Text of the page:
While the US stock market continues to struggle as a result of various institutional and political forces, Jeremy Siegel, professor of Finance at the University of Pennsylvania’s Wharton School of Business, remains optimistic about the state of the market in 2019.
Speaking in an interview on CNBC’s Squawk on the Street, Siegel predicted that equity markets in the United States would have “a good year,” rising in the range of 5 to 15 percent.
We went from a rosy view to now, ‘Oh my God, there’s going to be a recession.’ The truth will be somewhere in between, and that leaves the stock market very attractive now.
Using the current valuations levels, he said that even if there is no growth in earnings this year, the current realities make it a “cheap market.” He acknowledged that a recession could drag the already-battered markets a bit, but he maintained that this wasn’t going to happen.
In an interview with MarketWatch, Siegel said the strength of the American economy and a healthy job market give enough reason to doubt the occurrence of an economic recession hitting the country.
There’s been a wobble here, and that is what the market feels. We’ll be wobbling to a slowdown but not a recession.
Siegel, who is particularly famous for forecasting that the Dow Jones Industrial Average would be above 20,000 at the end of 2015, is predicting that in the near term, bulls will be emboldened by better-expected economic and corporate results.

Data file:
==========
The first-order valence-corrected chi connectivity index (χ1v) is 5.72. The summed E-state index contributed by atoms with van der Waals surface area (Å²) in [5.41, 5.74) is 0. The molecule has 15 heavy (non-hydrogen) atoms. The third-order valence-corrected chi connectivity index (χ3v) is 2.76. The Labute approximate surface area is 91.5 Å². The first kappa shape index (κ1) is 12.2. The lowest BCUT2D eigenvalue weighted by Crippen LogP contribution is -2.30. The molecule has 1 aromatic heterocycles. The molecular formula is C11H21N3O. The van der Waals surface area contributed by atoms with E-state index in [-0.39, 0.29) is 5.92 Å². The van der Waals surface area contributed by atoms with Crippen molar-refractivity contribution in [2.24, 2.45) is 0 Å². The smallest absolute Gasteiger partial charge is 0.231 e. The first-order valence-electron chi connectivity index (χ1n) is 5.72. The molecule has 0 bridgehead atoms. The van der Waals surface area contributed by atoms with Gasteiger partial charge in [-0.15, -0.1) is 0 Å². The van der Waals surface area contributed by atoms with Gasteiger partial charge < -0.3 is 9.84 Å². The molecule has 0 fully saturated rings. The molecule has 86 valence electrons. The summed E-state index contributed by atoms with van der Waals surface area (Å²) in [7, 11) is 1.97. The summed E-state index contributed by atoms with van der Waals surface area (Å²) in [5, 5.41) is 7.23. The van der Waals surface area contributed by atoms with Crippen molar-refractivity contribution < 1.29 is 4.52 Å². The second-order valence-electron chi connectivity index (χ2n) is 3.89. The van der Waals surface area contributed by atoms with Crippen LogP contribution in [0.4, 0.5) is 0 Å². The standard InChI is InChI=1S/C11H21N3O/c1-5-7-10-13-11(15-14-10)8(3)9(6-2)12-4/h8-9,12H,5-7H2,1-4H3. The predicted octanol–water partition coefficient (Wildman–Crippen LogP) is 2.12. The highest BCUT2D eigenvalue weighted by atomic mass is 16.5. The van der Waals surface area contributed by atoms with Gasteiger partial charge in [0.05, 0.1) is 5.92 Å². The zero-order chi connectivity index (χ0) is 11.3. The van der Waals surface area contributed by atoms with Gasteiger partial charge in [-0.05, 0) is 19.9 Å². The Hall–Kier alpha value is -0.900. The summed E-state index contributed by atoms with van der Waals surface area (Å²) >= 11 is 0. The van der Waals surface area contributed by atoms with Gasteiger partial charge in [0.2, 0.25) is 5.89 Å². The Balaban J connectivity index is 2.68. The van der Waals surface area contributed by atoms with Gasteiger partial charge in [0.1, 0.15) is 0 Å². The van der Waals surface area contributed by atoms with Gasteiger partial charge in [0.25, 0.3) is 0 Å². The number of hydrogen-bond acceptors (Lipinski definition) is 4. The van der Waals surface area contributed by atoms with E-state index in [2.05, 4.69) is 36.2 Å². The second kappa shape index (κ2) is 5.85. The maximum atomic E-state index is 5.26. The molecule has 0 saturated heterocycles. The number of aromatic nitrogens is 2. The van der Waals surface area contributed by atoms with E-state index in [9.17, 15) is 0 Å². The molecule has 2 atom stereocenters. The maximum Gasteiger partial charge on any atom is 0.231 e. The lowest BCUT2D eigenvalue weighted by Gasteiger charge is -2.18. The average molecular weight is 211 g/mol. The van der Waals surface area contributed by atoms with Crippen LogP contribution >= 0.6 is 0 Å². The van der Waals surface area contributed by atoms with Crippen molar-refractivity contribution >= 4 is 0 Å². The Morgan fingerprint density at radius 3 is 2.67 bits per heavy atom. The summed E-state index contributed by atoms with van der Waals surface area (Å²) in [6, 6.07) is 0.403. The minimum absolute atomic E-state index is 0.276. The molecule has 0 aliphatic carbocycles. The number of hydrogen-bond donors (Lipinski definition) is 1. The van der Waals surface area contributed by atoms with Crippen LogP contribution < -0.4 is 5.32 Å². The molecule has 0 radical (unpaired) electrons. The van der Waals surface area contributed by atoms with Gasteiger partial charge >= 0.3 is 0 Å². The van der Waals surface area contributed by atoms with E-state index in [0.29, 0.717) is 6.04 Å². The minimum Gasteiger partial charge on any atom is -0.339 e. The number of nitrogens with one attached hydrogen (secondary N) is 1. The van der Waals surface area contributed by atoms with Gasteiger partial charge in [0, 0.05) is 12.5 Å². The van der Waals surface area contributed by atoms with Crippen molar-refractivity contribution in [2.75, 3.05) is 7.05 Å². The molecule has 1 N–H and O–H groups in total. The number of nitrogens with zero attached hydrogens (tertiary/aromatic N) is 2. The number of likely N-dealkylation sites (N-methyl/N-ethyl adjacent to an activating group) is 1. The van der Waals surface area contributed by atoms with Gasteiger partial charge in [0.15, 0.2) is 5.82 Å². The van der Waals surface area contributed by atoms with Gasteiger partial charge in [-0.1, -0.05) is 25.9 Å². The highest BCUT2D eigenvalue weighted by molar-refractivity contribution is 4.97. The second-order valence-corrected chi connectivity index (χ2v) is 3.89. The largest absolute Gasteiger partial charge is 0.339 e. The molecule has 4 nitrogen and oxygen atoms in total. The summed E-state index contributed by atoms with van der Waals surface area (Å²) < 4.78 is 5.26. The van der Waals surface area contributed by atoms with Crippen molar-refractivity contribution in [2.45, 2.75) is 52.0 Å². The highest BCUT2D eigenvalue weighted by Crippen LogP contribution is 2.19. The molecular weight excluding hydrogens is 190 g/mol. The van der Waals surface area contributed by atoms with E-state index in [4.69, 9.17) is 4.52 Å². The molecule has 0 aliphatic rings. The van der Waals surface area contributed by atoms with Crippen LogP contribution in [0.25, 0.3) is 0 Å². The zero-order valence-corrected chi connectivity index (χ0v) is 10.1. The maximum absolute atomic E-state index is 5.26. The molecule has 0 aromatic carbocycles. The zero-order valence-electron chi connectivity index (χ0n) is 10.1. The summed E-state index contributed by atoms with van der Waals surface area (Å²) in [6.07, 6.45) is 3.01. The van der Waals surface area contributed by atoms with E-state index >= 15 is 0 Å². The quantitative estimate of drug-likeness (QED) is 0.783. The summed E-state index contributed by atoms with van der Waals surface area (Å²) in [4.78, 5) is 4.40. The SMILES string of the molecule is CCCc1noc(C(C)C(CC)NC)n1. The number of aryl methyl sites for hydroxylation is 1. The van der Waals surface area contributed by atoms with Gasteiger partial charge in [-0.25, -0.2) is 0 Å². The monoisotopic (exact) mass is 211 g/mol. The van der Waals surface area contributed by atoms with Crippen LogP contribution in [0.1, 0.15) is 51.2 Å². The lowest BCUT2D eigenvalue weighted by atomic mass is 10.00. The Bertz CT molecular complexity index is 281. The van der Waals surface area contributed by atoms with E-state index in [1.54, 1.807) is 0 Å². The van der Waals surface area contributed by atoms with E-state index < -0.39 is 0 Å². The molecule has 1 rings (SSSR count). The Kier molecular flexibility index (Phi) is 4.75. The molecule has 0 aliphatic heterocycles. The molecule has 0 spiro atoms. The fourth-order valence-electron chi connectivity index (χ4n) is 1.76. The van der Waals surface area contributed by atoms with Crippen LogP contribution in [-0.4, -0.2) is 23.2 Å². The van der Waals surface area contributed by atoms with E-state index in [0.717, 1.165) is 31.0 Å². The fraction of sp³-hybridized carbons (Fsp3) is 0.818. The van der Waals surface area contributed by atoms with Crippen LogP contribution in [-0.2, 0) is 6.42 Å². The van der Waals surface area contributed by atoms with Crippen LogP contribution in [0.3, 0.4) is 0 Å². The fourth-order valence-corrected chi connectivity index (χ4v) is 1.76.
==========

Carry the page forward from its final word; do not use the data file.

Last December marked the worst drop for the Dow and the S&P 500 since 1931, as well as the lowest annual return for the three equity yardsticks (also putting the NASDAQ Composite Index into consideration) since the 2008 global financial crisis. Equities also fell in December as investors continued to worry about the partial government shutdown and Federal Reserve interest rate policies.
President Donald Trump has come out to reassure Americans about last month’s market decline, describing it as nothing more than a momentary setback. Speaking to reporters earlier this week, Trump claimed that last month produced no more than a “glitch” in the stock market. He predicted that equities will recover once the United States completes a trade deal with China.